Or, you might cut your premiums by agreeing to higher deductibles, which means you cover more of your own losses before the insurance kicks in.

6. Refinance your mortgage (if you've got one)

Front elevation / facade of a new modern style home.
bmphotographer / Shutterstock

Homeowners who haven't refinanced their loans in the last year now have an opportunity to take advantage of some game-changing savings.

Now that the rate on 30-year fixed mortgages is under 3% again, mortgage data and technology provider Black Knight says 13 million homeowners still have an opportunity to save an average of $283 a month with a refi.

You're considered a good refi candidate if you have at least 20% equity in your home, are current on your mortgage payments and have a credit score of 720 or higher. You also should be able to shave at least three-quarters of a point (0.75) off your mortgage rate by swapping out your loan.

Refinancing is the right move if you plan to stay in your home long enough to break even on your closing costs, which can run from 2% to 5% of your loan amount. And you might easily create the equivalent of a new stimulus payment for yourself just by refinancing at a better rate.

7. Score savings on your home insurance

As with your car insurance, you can easily fall into the trap of paying too much for your homeowners insurance if you don't comparison-shop. Prices can be all over the place.

As an example, LendingTree's ValuePenguin site found annual home insurance rates in Florida can vary by more than $1,500 for coverage that's practically the same.

You might be missing out on discounts, too. A popular one is for "bundling," if you buy your home insurance from the same company that provides your auto insurance.

To see the best deals available in your area, use a website that will help you review quotes from lots of insurers.

With rates on insurance going up every year — ValuePenguin found homeowners insurance premiums have risen 59% over the last decade — it’s just a best practice to shop around regularly.

8. Cash in on your old clutter

Woman hold clothes pile, close up
Africa Studio / Shutterstock

Got an attic or closet full of old toys and other pieces of your childhood you've been clinging to for too long? Maybe it's time to cash in that stuff.

Your toys from the 1970s, '80s or '90s could be worth hundreds of dollars on eBay — maybe way more than another $1,400 stimulus payment. If you've never sold things on eBay before, getting started is fairly simple.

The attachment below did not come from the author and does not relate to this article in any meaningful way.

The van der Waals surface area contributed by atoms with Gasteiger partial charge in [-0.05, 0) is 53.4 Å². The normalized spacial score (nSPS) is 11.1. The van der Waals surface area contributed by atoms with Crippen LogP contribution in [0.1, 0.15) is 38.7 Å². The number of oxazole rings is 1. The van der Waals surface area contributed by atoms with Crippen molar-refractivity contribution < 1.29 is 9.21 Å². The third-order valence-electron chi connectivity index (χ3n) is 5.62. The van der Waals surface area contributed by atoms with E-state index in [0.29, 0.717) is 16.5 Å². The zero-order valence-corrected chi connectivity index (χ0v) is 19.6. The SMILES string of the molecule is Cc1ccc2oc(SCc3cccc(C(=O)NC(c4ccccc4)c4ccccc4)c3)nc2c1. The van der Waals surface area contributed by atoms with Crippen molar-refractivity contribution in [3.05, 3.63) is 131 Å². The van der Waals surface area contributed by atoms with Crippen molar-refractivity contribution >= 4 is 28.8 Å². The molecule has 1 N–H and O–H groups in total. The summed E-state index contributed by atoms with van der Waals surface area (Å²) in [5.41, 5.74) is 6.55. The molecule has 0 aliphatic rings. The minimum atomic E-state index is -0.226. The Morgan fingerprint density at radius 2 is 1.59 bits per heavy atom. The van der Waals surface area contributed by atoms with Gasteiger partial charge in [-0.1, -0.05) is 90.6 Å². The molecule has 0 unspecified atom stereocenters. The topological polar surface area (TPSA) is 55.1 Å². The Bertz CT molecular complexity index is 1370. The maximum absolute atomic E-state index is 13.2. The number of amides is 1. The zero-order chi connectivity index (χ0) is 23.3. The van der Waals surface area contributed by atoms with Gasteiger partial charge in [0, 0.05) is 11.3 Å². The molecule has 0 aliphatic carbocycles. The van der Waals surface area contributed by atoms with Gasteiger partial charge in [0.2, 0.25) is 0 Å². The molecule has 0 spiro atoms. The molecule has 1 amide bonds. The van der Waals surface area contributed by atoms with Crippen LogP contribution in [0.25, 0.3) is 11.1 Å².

For your old electronics, books and movies, use a buyback service that will take those items off your hands and give you cash for them.

We ran a comparison test of the top services online and found Decluttr pays up to one-third more than competitors.

9. Earn extra cash with a side hustle

You have a hobby, right? Or some special skills or talents? You might be able to use what you've got to land some side work to earn the equivalent of a fourth stimulus check.

Maybe you write, or know web or graphic design — or even have a knack for doing celebrity impressions. Using an online marketplace for gig work can get your unique services in front of the people willing to pay for them.

It’s sort of like online dating: You put out a profile describing what you offer, and people will contact you if you have what they’re looking for.

Once you start completing gigs and racking up positive reviews for your work, you can bump up your price, rake in even more money — and maybe consider making your side hustle your full-time job.

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About the Author

Sigrid Forberg

Sigrid Forberg

Associate Editor

Sigrid’s is Moneywise.com's associate editor, and she has also worked as a reporter and staff writer on the Moneywise team.

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The content provided on Moneywise is information to help users become financially literate. It is neither tax nor legal advice, is not intended to be relied upon as a forecast, research or investment advice, and is not a recommendation, offer or solicitation to buy or sell any securities or to adopt any investment strategy. Tax, investment and all other decisions should be made, as appropriate, only with guidance from a qualified professional. We make no representation or warranty of any kind, either express or implied, with respect to the data provided, the timeliness thereof, the results to be obtained by the use thereof or any other matter.